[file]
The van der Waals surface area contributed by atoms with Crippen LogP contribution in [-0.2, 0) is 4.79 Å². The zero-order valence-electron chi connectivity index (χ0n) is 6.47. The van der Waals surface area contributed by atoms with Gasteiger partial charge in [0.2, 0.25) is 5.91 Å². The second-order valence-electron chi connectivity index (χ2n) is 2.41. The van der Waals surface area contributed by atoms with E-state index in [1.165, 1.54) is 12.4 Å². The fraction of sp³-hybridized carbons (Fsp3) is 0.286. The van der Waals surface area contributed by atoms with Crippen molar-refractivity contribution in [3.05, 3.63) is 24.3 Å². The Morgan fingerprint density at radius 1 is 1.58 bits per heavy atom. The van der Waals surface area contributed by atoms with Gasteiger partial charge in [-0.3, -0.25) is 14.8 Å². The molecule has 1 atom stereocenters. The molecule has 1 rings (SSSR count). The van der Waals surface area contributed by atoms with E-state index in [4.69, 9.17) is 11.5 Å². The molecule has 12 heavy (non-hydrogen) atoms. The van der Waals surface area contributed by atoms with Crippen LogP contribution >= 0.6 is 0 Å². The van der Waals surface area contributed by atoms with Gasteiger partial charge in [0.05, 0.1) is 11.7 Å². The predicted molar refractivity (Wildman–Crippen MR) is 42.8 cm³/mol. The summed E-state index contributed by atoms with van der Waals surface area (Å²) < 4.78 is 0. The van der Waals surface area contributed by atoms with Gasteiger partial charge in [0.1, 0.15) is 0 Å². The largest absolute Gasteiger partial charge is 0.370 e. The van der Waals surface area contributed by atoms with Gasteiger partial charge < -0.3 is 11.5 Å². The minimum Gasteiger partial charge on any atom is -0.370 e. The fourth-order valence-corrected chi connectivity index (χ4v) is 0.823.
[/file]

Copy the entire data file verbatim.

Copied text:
The van der Waals surface area contributed by atoms with Crippen LogP contribution in [-0.2, 0) is 4.79 Å². The zero-order valence-electron chi connectivity index (χ0n) is 6.47. The van der Waals surface area contributed by atoms with Gasteiger partial charge in [0.2, 0.25) is 5.91 Å². The second-order valence-electron chi connectivity index (χ2n) is 2.41. The van der Waals surface area contributed by atoms with E-state index in [1.165, 1.54) is 12.4 Å². The fraction of sp³-hybridized carbons (Fsp3) is 0.286. The van der Waals surface area contributed by atoms with Crippen molar-refractivity contribution in [3.05, 3.63) is 24.3 Å². The Morgan fingerprint density at radius 1 is 1.58 bits per heavy atom. The van der Waals surface area contributed by atoms with Gasteiger partial charge in [-0.3, -0.25) is 14.8 Å². The molecule has 1 atom stereocenters. The molecule has 1 rings (SSSR count). The van der Waals surface area contributed by atoms with E-state index in [4.69, 9.17) is 11.5 Å². The molecule has 12 heavy (non-hydrogen) atoms. The van der Waals surface area contributed by atoms with Crippen LogP contribution >= 0.6 is 0 Å². The van der Waals surface area contributed by atoms with Gasteiger partial charge in [0.05, 0.1) is 11.7 Å². The predicted molar refractivity (Wildman–Crippen MR) is 42.8 cm³/mol. The summed E-state index contributed by atoms with van der Waals surface area (Å²) < 4.78 is 0. The van der Waals surface area contributed by atoms with Gasteiger partial charge in [0.1, 0.15) is 0 Å². The largest absolute Gasteiger partial charge is 0.370 e. The van der Waals surface area contributed by atoms with Gasteiger partial charge < -0.3 is 11.5 Å². The minimum Gasteiger partial charge on any atom is -0.370 e. The fourth-order valence-corrected chi connectivity index (χ4v) is 0.823.